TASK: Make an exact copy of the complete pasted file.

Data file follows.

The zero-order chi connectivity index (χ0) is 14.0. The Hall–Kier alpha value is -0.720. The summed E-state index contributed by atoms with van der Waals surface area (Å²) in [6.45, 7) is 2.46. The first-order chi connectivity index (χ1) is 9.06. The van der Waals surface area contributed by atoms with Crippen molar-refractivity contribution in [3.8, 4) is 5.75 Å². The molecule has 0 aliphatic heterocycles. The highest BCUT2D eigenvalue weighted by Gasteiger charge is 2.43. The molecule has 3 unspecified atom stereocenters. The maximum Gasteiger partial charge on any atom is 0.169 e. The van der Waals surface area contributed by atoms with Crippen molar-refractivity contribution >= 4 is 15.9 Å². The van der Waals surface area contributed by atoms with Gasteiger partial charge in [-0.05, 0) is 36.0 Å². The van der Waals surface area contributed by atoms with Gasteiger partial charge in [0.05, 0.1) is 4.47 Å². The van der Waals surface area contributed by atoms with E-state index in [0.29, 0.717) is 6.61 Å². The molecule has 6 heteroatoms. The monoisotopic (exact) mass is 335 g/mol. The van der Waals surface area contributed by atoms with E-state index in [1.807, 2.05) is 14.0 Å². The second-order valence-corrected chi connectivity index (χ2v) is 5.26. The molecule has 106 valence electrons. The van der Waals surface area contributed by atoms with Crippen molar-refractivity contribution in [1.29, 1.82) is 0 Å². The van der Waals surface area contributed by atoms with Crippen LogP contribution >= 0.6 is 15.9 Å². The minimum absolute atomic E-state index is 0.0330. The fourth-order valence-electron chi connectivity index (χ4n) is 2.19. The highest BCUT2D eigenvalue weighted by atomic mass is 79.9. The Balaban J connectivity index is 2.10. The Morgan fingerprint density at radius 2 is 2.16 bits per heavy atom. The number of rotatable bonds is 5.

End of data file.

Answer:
The zero-order chi connectivity index (χ0) is 14.0. The Hall–Kier alpha value is -0.720. The summed E-state index contributed by atoms with van der Waals surface area (Å²) in [6.45, 7) is 2.46. The first-order chi connectivity index (χ1) is 9.06. The van der Waals surface area contributed by atoms with Crippen molar-refractivity contribution in [3.8, 4) is 5.75 Å². The molecule has 0 aliphatic heterocycles. The highest BCUT2D eigenvalue weighted by Gasteiger charge is 2.43. The molecule has 3 unspecified atom stereocenters. The maximum Gasteiger partial charge on any atom is 0.169 e. The van der Waals surface area contributed by atoms with Crippen molar-refractivity contribution >= 4 is 15.9 Å². The van der Waals surface area contributed by atoms with Gasteiger partial charge in [-0.05, 0) is 36.0 Å². The van der Waals surface area contributed by atoms with Gasteiger partial charge in [0.05, 0.1) is 4.47 Å². The van der Waals surface area contributed by atoms with E-state index in [0.29, 0.717) is 6.61 Å². The molecule has 6 heteroatoms. The monoisotopic (exact) mass is 335 g/mol. The van der Waals surface area contributed by atoms with E-state index in [1.807, 2.05) is 14.0 Å². The second-order valence-corrected chi connectivity index (χ2v) is 5.26. The molecule has 106 valence electrons. The van der Waals surface area contributed by atoms with Crippen molar-refractivity contribution in [1.29, 1.82) is 0 Å². The van der Waals surface area contributed by atoms with Crippen LogP contribution >= 0.6 is 15.9 Å². The minimum absolute atomic E-state index is 0.0330. The fourth-order valence-electron chi connectivity index (χ4n) is 2.19. The highest BCUT2D eigenvalue weighted by atomic mass is 79.9. The Balaban J connectivity index is 2.10. The Morgan fingerprint density at radius 2 is 2.16 bits per heavy atom. The number of rotatable bonds is 5.